These developments are fully observable at UCLA, where the University’s Chancellor, Gene D. Bloch, is Jewish. UCLA also offers abundant opportunities to take Jewish-related courses, write for Jewish publications, or participate in Jewish organizations. In fact, UCLA Hillel Executive Director Rabbi Chaim Seidler-Feller described these trends in full detail for one of his recent High Holiday sermons.
This brings us to the ultimate irony of these real and imagined anti-Semitic incidents on American campuses. They are largely push back against externally orchestrated Israel advocacy, usually through Jewish institutions that receive support from the Israeli government, Israel-connected organization like the Jewish National Fund and AIPAC, or outside donors, like Milstein. In many cases they operate well-funded programs, such as Hasbara Fellows, to train campus operatives supportive of the Israeli government.
So even though overall trends continue downward, the appearance of several anti-Semitic incidents directly or potentially related to Israel is simply blowback against clumsy efforts to oppose BDS campaigns or Israel Apartheid Week, a common spring program of Students for Justice in Palestine chapters.
In other words, even though Israel was established by the Zionist movement to escape what it viewed as ineradicable anti-Semitism, Israel’s oppression of the Palestinian people and its efforts to quash dissent in the U.S. have resulted in pushback that Israeli advocates mislabel as “anti-Semitism” or the New Anti-Semitism. But political disagreement with Israel’s policies is not based on hatred of Jews. Rather, it is opposition to Israel’s policies of occupation and denying Palestinians individual and group rights. When it is incorrectly labeled “anti-Semitism,” it is a blatant attempt to suppress political speech.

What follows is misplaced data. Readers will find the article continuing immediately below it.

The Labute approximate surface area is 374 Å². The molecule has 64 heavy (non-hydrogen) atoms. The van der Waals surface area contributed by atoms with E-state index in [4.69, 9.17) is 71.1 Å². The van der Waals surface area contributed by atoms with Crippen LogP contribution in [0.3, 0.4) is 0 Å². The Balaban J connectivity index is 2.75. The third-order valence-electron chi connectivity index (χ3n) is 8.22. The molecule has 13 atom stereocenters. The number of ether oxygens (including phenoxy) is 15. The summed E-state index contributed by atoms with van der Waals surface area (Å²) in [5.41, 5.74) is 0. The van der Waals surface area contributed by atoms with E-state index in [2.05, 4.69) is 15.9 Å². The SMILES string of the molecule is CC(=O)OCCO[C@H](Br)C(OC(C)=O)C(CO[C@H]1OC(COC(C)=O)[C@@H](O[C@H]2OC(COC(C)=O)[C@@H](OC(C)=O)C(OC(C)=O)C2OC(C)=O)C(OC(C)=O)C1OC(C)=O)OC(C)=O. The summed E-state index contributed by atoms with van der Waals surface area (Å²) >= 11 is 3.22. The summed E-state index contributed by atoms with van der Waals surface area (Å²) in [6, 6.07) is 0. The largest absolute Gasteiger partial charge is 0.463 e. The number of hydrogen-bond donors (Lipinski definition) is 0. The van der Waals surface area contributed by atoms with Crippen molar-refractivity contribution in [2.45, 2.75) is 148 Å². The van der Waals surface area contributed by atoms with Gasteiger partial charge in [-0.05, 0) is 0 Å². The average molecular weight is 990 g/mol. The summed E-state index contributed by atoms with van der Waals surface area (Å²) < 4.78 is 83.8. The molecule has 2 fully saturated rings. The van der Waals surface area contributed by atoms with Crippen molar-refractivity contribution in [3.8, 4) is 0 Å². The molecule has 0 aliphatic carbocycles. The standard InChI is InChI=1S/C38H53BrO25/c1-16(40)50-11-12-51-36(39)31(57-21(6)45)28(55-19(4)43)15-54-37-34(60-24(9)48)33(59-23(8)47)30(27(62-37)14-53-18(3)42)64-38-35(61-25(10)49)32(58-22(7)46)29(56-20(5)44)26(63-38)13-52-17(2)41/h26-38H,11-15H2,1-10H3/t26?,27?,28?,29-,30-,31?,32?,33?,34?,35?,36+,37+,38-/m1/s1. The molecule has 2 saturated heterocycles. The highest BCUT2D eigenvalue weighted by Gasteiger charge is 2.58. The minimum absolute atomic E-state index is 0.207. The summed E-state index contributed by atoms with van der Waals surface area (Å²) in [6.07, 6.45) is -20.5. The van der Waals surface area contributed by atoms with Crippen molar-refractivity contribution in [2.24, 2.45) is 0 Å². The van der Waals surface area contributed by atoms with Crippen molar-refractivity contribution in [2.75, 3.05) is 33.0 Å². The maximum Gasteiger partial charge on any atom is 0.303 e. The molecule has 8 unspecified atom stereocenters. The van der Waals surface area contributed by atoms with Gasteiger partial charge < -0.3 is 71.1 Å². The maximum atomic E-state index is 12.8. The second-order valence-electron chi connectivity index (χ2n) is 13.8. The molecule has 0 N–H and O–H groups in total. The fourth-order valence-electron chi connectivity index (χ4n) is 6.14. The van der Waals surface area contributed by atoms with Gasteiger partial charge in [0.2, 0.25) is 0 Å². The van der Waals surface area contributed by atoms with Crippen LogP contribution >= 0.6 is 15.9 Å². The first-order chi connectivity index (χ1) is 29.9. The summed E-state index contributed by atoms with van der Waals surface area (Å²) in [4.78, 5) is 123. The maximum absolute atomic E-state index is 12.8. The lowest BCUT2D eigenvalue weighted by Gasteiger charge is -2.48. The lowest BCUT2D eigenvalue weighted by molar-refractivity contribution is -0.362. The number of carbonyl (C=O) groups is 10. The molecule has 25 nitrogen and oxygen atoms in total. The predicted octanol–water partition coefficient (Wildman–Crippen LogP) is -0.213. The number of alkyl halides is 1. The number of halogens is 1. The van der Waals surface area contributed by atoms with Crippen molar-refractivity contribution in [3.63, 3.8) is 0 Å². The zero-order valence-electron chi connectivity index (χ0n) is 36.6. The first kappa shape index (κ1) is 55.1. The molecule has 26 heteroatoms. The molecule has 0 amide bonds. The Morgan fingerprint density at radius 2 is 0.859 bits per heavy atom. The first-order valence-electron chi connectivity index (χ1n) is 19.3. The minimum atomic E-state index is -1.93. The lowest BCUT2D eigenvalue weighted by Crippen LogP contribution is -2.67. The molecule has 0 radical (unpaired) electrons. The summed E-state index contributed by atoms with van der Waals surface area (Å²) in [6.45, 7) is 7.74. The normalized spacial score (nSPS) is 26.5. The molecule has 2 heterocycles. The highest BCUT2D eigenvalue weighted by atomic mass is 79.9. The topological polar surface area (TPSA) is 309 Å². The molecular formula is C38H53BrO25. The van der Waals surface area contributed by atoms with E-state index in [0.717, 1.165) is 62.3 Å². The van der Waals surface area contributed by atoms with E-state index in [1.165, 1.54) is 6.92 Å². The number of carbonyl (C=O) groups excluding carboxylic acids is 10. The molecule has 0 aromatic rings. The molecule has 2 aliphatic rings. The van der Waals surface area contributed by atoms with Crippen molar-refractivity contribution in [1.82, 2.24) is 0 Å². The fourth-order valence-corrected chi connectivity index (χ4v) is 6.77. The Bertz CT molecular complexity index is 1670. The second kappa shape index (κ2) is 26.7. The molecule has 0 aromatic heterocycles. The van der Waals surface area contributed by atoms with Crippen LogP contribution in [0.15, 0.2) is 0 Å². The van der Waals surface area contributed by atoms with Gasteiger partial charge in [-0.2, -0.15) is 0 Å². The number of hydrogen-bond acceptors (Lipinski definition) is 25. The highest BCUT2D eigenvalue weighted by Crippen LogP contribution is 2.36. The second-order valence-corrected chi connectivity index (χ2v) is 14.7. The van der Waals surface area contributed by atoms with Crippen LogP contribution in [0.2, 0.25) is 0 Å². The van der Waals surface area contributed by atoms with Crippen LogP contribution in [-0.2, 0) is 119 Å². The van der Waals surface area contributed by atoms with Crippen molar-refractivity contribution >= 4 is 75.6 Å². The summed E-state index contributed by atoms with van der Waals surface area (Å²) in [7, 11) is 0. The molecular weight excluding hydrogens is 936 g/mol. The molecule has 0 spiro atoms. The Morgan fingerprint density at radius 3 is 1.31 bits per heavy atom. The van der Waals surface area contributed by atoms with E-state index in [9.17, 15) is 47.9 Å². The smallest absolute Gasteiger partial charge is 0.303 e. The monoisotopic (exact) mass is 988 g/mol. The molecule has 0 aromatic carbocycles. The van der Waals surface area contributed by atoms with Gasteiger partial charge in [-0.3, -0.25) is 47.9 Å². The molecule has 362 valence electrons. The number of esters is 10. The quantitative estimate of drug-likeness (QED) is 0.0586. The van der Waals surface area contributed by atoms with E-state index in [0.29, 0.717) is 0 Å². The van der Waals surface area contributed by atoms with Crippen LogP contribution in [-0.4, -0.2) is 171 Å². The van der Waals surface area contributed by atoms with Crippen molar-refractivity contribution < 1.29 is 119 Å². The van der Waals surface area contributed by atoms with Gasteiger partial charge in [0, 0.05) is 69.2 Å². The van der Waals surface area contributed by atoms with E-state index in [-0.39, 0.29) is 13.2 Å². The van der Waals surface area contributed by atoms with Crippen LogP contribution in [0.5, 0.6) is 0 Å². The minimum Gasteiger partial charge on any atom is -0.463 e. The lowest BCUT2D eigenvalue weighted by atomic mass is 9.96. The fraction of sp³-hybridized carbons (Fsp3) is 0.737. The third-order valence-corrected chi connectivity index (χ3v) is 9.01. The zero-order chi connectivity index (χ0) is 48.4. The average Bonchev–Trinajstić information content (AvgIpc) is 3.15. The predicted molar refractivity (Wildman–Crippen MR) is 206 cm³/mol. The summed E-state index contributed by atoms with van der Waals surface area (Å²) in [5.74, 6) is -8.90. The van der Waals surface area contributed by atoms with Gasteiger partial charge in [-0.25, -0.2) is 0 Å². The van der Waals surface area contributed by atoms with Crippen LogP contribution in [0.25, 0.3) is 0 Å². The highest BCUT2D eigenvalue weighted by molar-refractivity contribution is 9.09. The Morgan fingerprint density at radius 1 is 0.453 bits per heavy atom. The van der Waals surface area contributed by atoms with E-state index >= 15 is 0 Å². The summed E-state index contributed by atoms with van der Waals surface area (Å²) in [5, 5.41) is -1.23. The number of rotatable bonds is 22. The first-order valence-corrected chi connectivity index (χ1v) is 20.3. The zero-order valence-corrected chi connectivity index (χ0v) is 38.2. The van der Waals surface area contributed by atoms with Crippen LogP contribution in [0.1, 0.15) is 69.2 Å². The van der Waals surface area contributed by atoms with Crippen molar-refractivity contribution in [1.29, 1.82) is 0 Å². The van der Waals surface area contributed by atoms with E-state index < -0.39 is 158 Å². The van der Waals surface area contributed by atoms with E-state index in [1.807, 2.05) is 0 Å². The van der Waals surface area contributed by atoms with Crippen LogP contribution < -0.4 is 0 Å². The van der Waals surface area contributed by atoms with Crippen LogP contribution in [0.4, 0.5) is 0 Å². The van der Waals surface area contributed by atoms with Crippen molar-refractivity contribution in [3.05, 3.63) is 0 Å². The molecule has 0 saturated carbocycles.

Ironically, Israel and its extremist supporters in the United States are undercutting the work of Jewish defense organizations, such as the Anti-Defamation League, that have had extraordinary success over the past century in eliminating real anti-Semitism. One of their achievements was to rebut widespread allegations that American Jews had divided loyalties between the United States and Israel. Recent Israeli declarations, however, from Netanyahu himself, that Israel is the state of the entire Jewish people, have revived these suspicions, including at UCLA. When pro-Israel activists claim they speak for all Jews, it stigmatizes Jews everywhere with the biases of these pro-Israel activists. That perception is what underlay the reported statements from student officers about Rachel Beyda’s divided loyalties.
As we examine these and related cases, we come to an inescapable conclusion. Defenders of the Israeli government are fostering incidents of anti-Semitism that Israel was intended to ward off.